How to use a model to do predictions with Keras
Before we start: This Python tutorial is a part of our series of Python Package tutorials.
Keras models can be used to detect trends and make predictions, using the model.predict() class and it’s variant, reconstructed_model.predict():
model.predict() – A model can be created and fitted with trained data, and used to make a prediction:
yhat = model.predict(X)
reconstructed_model.predict() – A final model can be saved, and then loaded again and reconstructed. The reconstructed model has already been compiled and has retained the optimizer state, so that training can resume with either historical or new data:
Keras Model Components
- Architecture/Configuration. Specifies what layers the model contains, and how they are connected.
- Weights. Input parameters that influence output in a Keras model.
- Optimizer. Optimizer/loss function used to minimize loss. Usage: One of two arguments required for compiling a Keras model:
- Set of Losses and Metrics. When a model is compiled, compile() includes required losses and metrics:
It’s also possible to save all or some of the components to disk in a ‘final’ model for future use, at the same time:
- Save/finalize everything in SavedModel format. SaveModel is capable of saving the model architecture, weights, and traced Tensorflow subgraphs of the call functions. When the final model is loaded again, the built-in layers and custom objects are reconstructed.
- Save everything in HDF5 format. HDF5 is capable of saving the model architecture, weights values, and compile() information. It’s a light-weight alternative to SavedModel.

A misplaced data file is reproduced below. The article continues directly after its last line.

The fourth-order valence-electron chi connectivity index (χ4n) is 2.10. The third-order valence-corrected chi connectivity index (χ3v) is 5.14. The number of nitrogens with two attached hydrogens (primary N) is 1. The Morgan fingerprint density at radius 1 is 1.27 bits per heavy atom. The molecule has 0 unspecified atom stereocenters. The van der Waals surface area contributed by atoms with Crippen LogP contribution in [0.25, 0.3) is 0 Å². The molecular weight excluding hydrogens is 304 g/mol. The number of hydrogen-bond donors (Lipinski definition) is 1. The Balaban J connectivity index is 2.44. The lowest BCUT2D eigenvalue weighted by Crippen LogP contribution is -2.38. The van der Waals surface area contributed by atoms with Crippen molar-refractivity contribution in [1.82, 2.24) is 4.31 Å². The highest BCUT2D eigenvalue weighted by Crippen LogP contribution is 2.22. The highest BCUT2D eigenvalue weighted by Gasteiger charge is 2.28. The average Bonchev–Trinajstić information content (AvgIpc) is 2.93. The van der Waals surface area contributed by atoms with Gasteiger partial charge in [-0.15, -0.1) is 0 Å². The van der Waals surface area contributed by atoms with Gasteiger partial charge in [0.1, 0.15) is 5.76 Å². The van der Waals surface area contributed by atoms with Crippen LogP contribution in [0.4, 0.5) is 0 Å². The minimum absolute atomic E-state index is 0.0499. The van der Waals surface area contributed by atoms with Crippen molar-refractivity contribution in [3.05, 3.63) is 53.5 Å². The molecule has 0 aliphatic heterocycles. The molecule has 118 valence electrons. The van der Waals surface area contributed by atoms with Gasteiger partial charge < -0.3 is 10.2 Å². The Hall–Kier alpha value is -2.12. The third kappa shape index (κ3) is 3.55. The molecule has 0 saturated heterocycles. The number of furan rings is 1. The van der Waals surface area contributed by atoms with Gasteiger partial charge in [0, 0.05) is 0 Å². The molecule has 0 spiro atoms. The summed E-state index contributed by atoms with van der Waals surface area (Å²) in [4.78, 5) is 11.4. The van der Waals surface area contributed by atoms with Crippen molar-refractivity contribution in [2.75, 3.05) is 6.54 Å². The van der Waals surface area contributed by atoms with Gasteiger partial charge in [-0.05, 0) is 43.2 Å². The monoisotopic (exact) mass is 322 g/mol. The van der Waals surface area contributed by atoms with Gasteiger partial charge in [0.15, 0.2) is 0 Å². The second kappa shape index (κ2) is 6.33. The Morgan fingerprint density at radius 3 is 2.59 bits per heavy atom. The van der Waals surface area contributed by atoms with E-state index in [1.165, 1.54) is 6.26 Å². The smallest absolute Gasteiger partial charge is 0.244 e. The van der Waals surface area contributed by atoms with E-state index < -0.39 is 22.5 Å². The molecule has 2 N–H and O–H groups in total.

- Save the architecture/configuration only, in a JSON file.
- Save the weights values only. Use when training the model.
How to Make a Prediction using Model.Predict()
In this example, a model is created and data is trained and evaluated, and a prediction is made using model.predict():
# Import the libraries required in this example: import tensorflow as tf from tensorflow import keras from tensorflow.keras import layers inputs = keras.Input(shape=(784,), name="digits") x = layers.Dense(64, activation="relu", name="dense_1")(inputs) x = layers.Dense(64, activation="relu", name="dense_2")(x) outputs = layers.Dense(10, activation="softmax", name="predictions")(x) model = keras.Model(inputs=inputs, outputs=outputs) (x_train, y_train), (x_test, y_test) = keras.datasets.mnist.load_data() # Preprocess the data (NumPy arrays): x_train = x_train.reshape(60000, 784).astype("float32") / 255 x_test = x_test.reshape(10000, 784).astype("float32") / 255 y_train = y_train.astype("float32") y_test = y_test.astype("float32") # Allocate 10,000 samples for validation: x_val = x_train[-10000:] y_val = y_train[-10000:] x_train = x_train[:-10000] y_train = y_train[:-10000] model.compile( optimizer=keras.optimizers.RMSprop(), # Optimizer # Minimize loss: loss=keras.losses.SparseCategoricalCrossentropy(), # Monitor metrics: metrics=[keras.metrics.SparseCategoricalAccuracy()], ) print("Fit model on training data") history = model.fit( x_train, y_train, batch_size=64, epochs=2, # Validation of loss and metrics # at the end of each epoch: validation_data=(x_val, y_val), ) history.history print("Evaluate model on test data") results = model.evaluate(x_test, y_test, batch_size=128) print("test loss, test acc:", results) # Generate a prediction using model.predict() # and calculate it's shape: print("Generate a prediction") prediction = model.predict(x_test[:1]) print("prediction shape:", prediction.shape)